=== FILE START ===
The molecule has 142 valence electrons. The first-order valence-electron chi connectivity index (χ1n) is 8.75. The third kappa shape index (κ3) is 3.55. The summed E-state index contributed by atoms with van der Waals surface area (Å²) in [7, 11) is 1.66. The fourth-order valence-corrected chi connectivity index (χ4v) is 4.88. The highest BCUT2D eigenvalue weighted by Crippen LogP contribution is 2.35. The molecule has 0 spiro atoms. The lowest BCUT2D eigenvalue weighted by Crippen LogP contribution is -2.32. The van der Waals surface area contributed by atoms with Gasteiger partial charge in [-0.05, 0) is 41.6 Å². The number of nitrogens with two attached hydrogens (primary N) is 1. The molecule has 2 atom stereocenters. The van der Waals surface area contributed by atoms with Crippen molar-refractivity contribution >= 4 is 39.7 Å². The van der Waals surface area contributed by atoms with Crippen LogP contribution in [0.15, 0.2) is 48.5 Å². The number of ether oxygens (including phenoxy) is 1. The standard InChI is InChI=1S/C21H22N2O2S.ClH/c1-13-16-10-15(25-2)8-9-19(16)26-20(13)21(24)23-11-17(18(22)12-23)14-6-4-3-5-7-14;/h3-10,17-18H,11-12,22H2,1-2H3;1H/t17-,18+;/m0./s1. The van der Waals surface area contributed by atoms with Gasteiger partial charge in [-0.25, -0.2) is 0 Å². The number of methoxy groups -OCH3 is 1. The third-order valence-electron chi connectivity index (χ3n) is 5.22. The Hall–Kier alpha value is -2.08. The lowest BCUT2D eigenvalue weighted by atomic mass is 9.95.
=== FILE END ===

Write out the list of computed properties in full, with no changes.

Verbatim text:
The molecule has 142 valence electrons. The first-order valence-electron chi connectivity index (χ1n) is 8.75. The third kappa shape index (κ3) is 3.55. The summed E-state index contributed by atoms with van der Waals surface area (Å²) in [7, 11) is 1.66. The fourth-order valence-corrected chi connectivity index (χ4v) is 4.88. The highest BCUT2D eigenvalue weighted by Crippen LogP contribution is 2.35. The molecule has 0 spiro atoms. The lowest BCUT2D eigenvalue weighted by Crippen LogP contribution is -2.32. The van der Waals surface area contributed by atoms with Gasteiger partial charge in [-0.05, 0) is 41.6 Å². The number of nitrogens with two attached hydrogens (primary N) is 1. The molecule has 2 atom stereocenters. The van der Waals surface area contributed by atoms with Crippen molar-refractivity contribution >= 4 is 39.7 Å². The van der Waals surface area contributed by atoms with Crippen LogP contribution in [0.15, 0.2) is 48.5 Å². The number of ether oxygens (including phenoxy) is 1. The standard InChI is InChI=1S/C21H22N2O2S.ClH/c1-13-16-10-15(25-2)8-9-19(16)26-20(13)21(24)23-11-17(18(22)12-23)14-6-4-3-5-7-14;/h3-10,17-18H,11-12,22H2,1-2H3;1H/t17-,18+;/m0./s1. The van der Waals surface area contributed by atoms with Gasteiger partial charge in [-0.25, -0.2) is 0 Å². The number of methoxy groups -OCH3 is 1. The third-order valence-electron chi connectivity index (χ3n) is 5.22. The Hall–Kier alpha value is -2.08. The lowest BCUT2D eigenvalue weighted by atomic mass is 9.95.